Spring Grass Growth Reaches Record Highs

NORTHERN IRELAND, UK - Much has been written about local weather conditions over the past five months, with temperatures and rainfall well in excess of the long term averages. As a result, grass swards across Northern Ireland are green and actively growing, although ground conditions are still challenging on many farms.
calendar icon 5 April 2012
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With many animals housed early in the autumn due to the wet conditions at that time, most farms have heavier grass covers at this stage of the season than would be normal. Thus grassland management decisions made during the next four or five weeks will be key to achieving high grass utilisation in 2012. The AgriSearch and DARD funded GrassCheck project, which monitors grass growth across Northern Ireland, has now returned to help farmers make the correct management decisions.

GrassCheck returns

GrassCheck will continue to report grass growth and quality from six locations: Aghadowey, Antrim, Hillsborough, Portaferry, Fintona and Tempo. As in previous years, the weekly bulletin produced will highlight average and individual growth rates at the six sites.

GrassCheck will also continue to include grass growth predictions for one and two weeks ahead, together with a comparison of current grass growth alongside the long-term average. All six sites were cut during the week beginning 13th February and 28 kg N per ha was applied as urea (½ bag urea per acre). A further 28 kg N per ha was applied as urea in early March, and weekly cutting has now started. In addition, the weekly bulletin will once again feature a ‘Grazing Management Focus’ which will examine grassland management practices on a number of dairy farms across Northern Ireland.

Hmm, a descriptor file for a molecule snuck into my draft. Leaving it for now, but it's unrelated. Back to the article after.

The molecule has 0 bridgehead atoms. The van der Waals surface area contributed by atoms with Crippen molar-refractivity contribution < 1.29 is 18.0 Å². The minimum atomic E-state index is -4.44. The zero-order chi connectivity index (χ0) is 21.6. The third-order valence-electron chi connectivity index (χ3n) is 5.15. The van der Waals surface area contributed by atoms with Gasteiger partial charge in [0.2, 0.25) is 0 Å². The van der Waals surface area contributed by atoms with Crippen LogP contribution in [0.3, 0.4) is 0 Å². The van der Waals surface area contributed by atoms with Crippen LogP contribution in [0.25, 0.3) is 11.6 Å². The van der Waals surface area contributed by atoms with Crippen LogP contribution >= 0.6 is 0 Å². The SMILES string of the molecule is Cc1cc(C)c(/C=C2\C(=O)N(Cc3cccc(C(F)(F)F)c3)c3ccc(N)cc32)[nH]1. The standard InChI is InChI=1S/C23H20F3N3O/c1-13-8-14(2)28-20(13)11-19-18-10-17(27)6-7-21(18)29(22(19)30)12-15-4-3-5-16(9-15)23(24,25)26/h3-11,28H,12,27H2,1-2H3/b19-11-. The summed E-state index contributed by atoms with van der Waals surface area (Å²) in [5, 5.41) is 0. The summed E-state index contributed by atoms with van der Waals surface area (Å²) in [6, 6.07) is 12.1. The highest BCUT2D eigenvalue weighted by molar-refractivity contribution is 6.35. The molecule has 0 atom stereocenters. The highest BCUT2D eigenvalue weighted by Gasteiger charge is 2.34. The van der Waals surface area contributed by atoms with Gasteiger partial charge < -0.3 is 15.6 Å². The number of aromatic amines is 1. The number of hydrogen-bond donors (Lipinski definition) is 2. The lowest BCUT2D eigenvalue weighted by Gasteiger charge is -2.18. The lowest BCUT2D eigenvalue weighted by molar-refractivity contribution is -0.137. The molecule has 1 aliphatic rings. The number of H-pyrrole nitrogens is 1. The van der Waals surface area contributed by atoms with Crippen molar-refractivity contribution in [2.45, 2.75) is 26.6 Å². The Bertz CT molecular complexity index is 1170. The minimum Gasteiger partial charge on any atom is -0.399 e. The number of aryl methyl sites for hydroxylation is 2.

Winter and spring growth

The mild weather throughout the winter months has allowed grass to continue to grow. For example, grass growth recorded at Tempo, Hillsborough and Portaferry from October to mid Feb was in excess of 5.9 kg DM per ha per day. Growth since mid-February has also been exceptional, with growth rates in excess of 12.0 kg DM per ha per day recorded at Greenmount, Tempo, Hillsborough and Portaferry, the highest growth rates observed at Greenmount (20.0 kg DM per ha per day).

In contrast, last spring an average growth rate of 12.3 kg DM per ha per day was not reached until the end of March. In fact, growth rates recorded in late February/early March this year are higher than during any of the previous 13 years during which GrassCheck has been ongoing, with the long term average growth rate for this stage of the season being 4.0 kg DM per ha per day.

With temperatures predicted to remain at or above average in the short term, 2012 is on course to be an early spring, from a growth point of view at least. In addition to grass supplies being good, grass quality is also excellent this spring. Samples analysed recently at Hillsborough indicate a grass dry matter content in excess of 20 per cent, a crude protein at 24 per cent and metabolisable energy content at 12.1 MJ per kg DM.

There is therefore an excellent opportunity for an early turnout this year, and indeed due to the excellent growing conditions, management of grass supplies in the next six weeks will be challenging, especially as ground conditions remain the main issue for many parts of Northern Ireland. Most farms should be targeting a mid to late April date to complete their first grazing cycle. With current grass growth rates, delaying turnout will allow swards to accumulate too much cover, which will be of lower quality, more difficult to graze cleanly and be slower to recover post-grazing. Where necessary use extended grazing techniques to get cows out as soon as possible, if even for a few hours daily.

TheCattleSite News Desk

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